Deadlock that you can’t avoid

A seemingly innocent user report in the Hudson IRC channel turns into an interesting “discovery” (for me anyway) about JVM. Namely, if you got two threads initializing classes in the opposite order, you can get into a dead lock.

For this test, I wrote the following class. In this way, initialization of Foo results in the initialization of Bar:

package test;
public class Foo {
    static {
        try {
            System.out.println("Initializing Foo");
            Thread.sleep(3000);
            new Bar();
            System.out.println("Foo initialized");
        } catch (Exception e) {
            throw new Error(e);
        }
    }
}

I then wrote the Bar class that does the opposite:

package test;
public class Bar {
    static {
        try {
            System.out.println("Initializing Bar");
            Thread.sleep(3000);
            new Foo();
            System.out.println("Bar initialized");
        } catch (Exception e) {
            throw new Error(e);
        }
    }
}

Now, if you initialize them simultaneously from the opposite direction like this:

public class App {
    public static void main(String[] args) {
        new Thread() { public void run() { new Foo(); }
        }.start();
        new Thread() { public void run() { new Bar(); }
        }.start();
    }
}

And you’ll see that it deadlocks:

"Thread-1" prio=10 tid=0x0000000040696000 nid=0x2d6e in Object.wait() [0x00007ff087ce5000]
   java.lang.Thread.State: RUNNABLE
	at test.Bar.(Bar.java:11)
	at test.App$2.run(App.java:14)

"Thread-0" prio=10 tid=0x0000000040688000 nid=0x2d6d in Object.wait() [0x00007ff087de6000]
   java.lang.Thread.State: RUNNABLE
	at test.Foo.(Foo.java:11)
	at test.App$1.run(App.java:8)

Obviously, in production code, the path from initialization of class Foo to class Bar will be much longer, but you get the idea. I’m kind of surprised that this isn’t a real widespread problem in JavaEE. Developers don’t normally care about the class initialization, and on the server side you tend to have a lot of threads doing random things…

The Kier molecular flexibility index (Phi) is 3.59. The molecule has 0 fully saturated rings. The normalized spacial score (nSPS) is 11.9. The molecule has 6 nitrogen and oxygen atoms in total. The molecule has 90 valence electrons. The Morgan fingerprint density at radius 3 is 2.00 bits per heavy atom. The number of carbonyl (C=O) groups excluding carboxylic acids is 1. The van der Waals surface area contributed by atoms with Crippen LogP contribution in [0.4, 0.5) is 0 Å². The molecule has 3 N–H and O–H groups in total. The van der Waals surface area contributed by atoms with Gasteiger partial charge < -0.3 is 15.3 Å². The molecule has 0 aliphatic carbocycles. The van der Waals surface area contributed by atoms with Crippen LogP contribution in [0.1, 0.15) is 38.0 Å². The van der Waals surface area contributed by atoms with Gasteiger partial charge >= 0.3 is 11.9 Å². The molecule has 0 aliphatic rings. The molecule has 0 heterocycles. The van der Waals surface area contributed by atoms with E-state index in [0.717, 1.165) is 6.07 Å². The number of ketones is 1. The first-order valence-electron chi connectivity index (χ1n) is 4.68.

Hudson User Meet-up in Copenhagen/Oslo?

I’ll be in Copenhagen from 9/5-9/7 and in Oslo 9/8-9/9 to present in JavaZone. I’d like to take advantage of the opportunities and have user meet-up events in those cities. Depending on the number of participants, it could be just a drink in a bar, or a talk in a meeting room.

So if you are:

  1. in those cities,
  2. available in the evening of 9/6, 9/8, or 9/9, and
  3. willing to attend such an event,

… then please let me know.

Also, if you have an office in those cities and willing to provide a space for an event, that would be extra appreciated!

POTD: bridge method injector

I was working on Hudson yesterday which led me to develop this little tool called Bridge method injector.

When you are writing a library, there are various restrictions about the kind of changes you can make, in order to maintain binary compatibility.

One such restriction is an inability to restrict the return type. Say in v1 of your library you had the following code:

public Foo getFoo() {
    return new Foo();
}

In v2, say if you introduce a subtype of called FooSubType, and you want to change the getFoo method to return FooSubType.

public FooSubType getFoo() {
    return new FooSubType();
}

But if you do this, you break the binary compatibility. The clients need to be recompiled to be able to work with the new signature. This is where this bridge method injector can help. By adding an annotation like the following:

@WithBridgeMethods(Foo.class)
public FooSubType getFoo() {
    return new FooSubType();
}

… and running the bytecode post processor, your class file will get the additional “bridge methods.” In pseudo-code, it’ll look like this:

// your original definition
@WithBridgeMethods(Foo.class)
public FooSubType getFoo() {
    return new FooSubType();
}

// added bridge method
public Foo getFoo() {
    invokevirtual this.getFoo()LFooSubType;
    areturn
}

Such code isn’t allowed in Java source files, but class files allow that. With this addition, existing clients will continue to function.

In this way, you can evolve your classes more easily without breaking backward compatibility.

For more about how to use it in your Maven project, the project website.

Announcing Beta Availability of InfraDNA’s Certified Hudson CI (ICHCI) Server

I’m happy to announce the beta release of InfraDNA’s Certified Hudson CI (ICHCI) Server. ICHCI is a value-added distribution of Hudson, and here’s why I think it’s useful:

  • First, ICHCI is more stable sustaining release trains from Hudson; ICHCI is periodically branched off from a version of Hudson that was of particularly good quality. Its release cycle will be also much slower compared to the once-a-week cycle of Hudson. So it’s better suited for deployments where the stability is more important than rapid feature delivery.
  • Second, ICHCI provides a better out of the box user experience. Hudson’s plugin community is so successful that nowadays it’s actually getting difficult to find the plugins you can really benefit from. I often talk to Hudson users who tell me about a particular itch, and I immediately go “yeah, there’s a plugin for that!” — ICHCI improves this situation by bundling and a number of tested open-source plugins together, making it less of a hassle to run Hudson.
  • Third, ICHCI comes with commercial value-add plugins from InfraDNA. In this first beta release, for example, we put a plugin that automates regular automated backup of your configuration and build data. Going forward, ICHCI will be the primary vehicle in which we deliver value-add plugins from InfraDNA, and we have a lot of ideas about what we want to do!